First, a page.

I confess to not ever having read an article from the Boston Review before.
But, chasing a pointer from Bruce Schneier's blog, I plowed through Oded Na'aman's fascinating article in the summer issue of Boston Review: The Checkpoint: Terror, Power, and Cruelty.
Na'aman, a graduate student at Harvard, served in the Israeli Defense Force a decade ago, and wrote this article reflecting on his experiences there and how it had changed him.
Now, I don't have any of the appropriate background to comment deeply on the article: I've never traveled to the Middle East; I have no military background; I have little religious background; and I have no experience with living in or near an area of active conflict.
Regardless, this was a fascinating article and I thought he had some very insightful things to say. For example, he discusses the moral and philosophical imperatives of the security checkpoint:
The soldier does not only have authority to make exceptions; the soldier has a responsibility to make exceptions. At the checkpoint, omnipotence is the power to create orders, not merely the power to enforce them. When a soldier’s order is defied, it is he, his judgment, that is defied, not merely a rule that he represents. Disobedience, therefore, is always personal at the checkpoint.
As Na'aman observes, the realities of the checkpoint lead inevitably to a certain outcome:
The circumstances instill in soldiers and Palestinians an intense interest in each other’s minds. This same interest subverts their capacity to recognize each other. There can be neither truth telling nor lying at the checkpoint. No obligations, no gestures, no smiles, and no insults. There can be neither respect nor disrespect, neither shame nor honor. Palestinians will say and do whatever they think is most likely to get them through the checkpoint. Soldiers will say and do whatever keeps the Palestinians scared enough to do nothing but obey.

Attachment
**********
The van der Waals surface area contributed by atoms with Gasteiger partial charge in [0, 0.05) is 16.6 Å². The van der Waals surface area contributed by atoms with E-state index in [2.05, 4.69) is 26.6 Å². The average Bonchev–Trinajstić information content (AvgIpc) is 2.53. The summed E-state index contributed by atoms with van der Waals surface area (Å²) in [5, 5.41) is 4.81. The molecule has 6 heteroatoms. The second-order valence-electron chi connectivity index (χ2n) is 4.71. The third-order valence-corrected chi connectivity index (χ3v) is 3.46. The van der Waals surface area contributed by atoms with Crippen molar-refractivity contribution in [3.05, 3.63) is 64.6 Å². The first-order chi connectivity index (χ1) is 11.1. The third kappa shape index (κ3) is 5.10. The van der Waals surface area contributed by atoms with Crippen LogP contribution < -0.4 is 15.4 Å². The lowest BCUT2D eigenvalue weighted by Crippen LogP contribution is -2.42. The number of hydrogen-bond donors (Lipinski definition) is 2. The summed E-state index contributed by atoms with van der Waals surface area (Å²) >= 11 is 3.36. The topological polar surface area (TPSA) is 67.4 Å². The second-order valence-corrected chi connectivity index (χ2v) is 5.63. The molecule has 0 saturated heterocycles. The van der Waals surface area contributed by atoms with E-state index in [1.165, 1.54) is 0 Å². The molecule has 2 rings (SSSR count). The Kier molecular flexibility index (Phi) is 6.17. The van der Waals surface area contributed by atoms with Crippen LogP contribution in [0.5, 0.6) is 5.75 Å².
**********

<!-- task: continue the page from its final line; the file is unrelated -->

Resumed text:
The result, in the end, says Na'aman, is nothing short of tragic:
Even if the soldier is failing to act on his values, he still has them. He decides not to succumb to indifference, not to let his moral sentiments wear off. He must not grow accustomed to the unnecessary suffering he is bound to inflict with his arbitrary exercise of power. He holds on to guilt as a drowning man holds on to a log of wood.
As Robert Burns put it, 250 years ago:
Many and sharp the num'rous ills
Inwoven with our frame!
More pointed still we make ourselves
Regret, remorse, and shame!
And man, whose heav'n-erected face
The smiles of love adorn, -
Man's inhumanity to man
Makes countless thousands mourn!